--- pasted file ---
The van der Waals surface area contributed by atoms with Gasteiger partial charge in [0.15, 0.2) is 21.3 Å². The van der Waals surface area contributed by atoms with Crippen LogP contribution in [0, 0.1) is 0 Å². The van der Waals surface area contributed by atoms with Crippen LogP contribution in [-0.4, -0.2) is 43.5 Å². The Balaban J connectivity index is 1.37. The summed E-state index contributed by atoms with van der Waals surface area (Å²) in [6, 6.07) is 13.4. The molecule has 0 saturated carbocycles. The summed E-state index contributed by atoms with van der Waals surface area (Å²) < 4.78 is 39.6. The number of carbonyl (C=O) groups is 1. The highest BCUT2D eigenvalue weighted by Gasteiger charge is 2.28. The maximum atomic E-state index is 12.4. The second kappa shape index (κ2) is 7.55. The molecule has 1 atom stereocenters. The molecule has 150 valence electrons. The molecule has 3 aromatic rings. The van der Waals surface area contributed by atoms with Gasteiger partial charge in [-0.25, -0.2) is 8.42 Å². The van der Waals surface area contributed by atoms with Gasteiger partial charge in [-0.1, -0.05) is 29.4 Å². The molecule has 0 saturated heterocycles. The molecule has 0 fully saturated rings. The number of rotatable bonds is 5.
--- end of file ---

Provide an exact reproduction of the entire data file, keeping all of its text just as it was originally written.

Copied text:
The van der Waals surface area contributed by atoms with Gasteiger partial charge in [0.15, 0.2) is 21.3 Å². The van der Waals surface area contributed by atoms with Crippen LogP contribution in [0, 0.1) is 0 Å². The van der Waals surface area contributed by atoms with Crippen LogP contribution in [-0.4, -0.2) is 43.5 Å². The Balaban J connectivity index is 1.37. The summed E-state index contributed by atoms with van der Waals surface area (Å²) in [6, 6.07) is 13.4. The molecule has 0 saturated carbocycles. The summed E-state index contributed by atoms with van der Waals surface area (Å²) < 4.78 is 39.6. The number of carbonyl (C=O) groups is 1. The highest BCUT2D eigenvalue weighted by Gasteiger charge is 2.28. The maximum atomic E-state index is 12.4. The second kappa shape index (κ2) is 7.55. The molecule has 1 atom stereocenters. The molecule has 150 valence electrons. The molecule has 3 aromatic rings. The van der Waals surface area contributed by atoms with Gasteiger partial charge in [-0.25, -0.2) is 8.42 Å². The van der Waals surface area contributed by atoms with Gasteiger partial charge in [-0.1, -0.05) is 29.4 Å². The molecule has 0 saturated heterocycles. The molecule has 0 fully saturated rings. The number of rotatable bonds is 5.